Waller's remarks raise risk of a later first cut by Fed: Goldman Sachs

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Waller's remarks raise risk of a later first cut by Fed: Goldman Sachs

Goldman Sachs said that the first interest rate cut may come later than the bank’s forecast of July, citing the latest comments by Federal Reserve Governor Christopher Waller.

In his Tuesday speech, Waller stated that he would "need to see several more months of good inflation data before [he] would be comfortable supporting an easing in the stance of monetary policy."

With only two months of inflation readings before the July meeting, the bar for inflation alone to prompt rate cuts appears "fairly high," Goldman noted. The threshold of “several” months implies that inflation data must consistently show progress, which may not align with the bank's expectations.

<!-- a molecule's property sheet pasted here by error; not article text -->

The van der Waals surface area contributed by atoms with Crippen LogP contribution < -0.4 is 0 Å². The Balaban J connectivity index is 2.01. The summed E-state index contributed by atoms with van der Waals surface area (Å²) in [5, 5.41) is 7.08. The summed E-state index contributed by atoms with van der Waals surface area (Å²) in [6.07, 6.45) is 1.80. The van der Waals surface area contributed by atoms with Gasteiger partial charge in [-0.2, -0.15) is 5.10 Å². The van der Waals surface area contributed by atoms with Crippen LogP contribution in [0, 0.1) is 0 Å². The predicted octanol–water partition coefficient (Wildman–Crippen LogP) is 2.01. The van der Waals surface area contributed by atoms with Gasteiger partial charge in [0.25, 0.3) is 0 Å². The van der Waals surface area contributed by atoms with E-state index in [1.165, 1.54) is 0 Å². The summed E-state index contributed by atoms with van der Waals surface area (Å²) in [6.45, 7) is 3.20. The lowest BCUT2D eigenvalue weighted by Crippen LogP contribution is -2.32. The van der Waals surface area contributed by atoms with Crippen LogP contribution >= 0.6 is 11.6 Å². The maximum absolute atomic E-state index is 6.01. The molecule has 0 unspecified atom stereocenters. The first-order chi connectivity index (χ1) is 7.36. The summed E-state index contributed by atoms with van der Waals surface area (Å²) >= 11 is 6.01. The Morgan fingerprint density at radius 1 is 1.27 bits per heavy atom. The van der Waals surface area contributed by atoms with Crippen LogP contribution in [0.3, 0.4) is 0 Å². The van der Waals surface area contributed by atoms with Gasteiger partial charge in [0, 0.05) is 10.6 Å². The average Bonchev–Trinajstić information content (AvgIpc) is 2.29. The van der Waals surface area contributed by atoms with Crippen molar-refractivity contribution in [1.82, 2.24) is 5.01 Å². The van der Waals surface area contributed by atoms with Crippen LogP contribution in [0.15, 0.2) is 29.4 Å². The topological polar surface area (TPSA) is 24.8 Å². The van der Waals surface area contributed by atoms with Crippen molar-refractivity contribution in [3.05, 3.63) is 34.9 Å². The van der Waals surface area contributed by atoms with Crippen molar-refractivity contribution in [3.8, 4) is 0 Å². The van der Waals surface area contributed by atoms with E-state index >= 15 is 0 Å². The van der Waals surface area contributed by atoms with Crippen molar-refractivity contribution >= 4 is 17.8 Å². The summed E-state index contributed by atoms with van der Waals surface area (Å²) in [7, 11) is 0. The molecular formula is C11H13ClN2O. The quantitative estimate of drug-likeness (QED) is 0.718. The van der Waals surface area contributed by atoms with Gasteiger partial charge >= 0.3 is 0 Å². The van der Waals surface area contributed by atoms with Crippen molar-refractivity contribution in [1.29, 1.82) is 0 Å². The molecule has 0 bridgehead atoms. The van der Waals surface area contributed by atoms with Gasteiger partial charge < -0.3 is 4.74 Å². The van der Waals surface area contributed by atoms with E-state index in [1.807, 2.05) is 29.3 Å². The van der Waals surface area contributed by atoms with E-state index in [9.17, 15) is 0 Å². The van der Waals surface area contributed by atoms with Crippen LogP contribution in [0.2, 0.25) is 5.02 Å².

“However, we have not made any changes to our baseline of a first cut in July and two cuts total in 2024 at this stage,” the Wall Street firm added.

This is because Waller's views may not reflect the consensus within the Federal Open Market Committee (FOMC), while the labor market has shown signs of slowing recently.

Further softening in labor market data, coupled with moderate improvements in inflation, could persuade the FOMC to begin normalizing policy sooner than Waller's suggested timeline, Goldman Sachs said.

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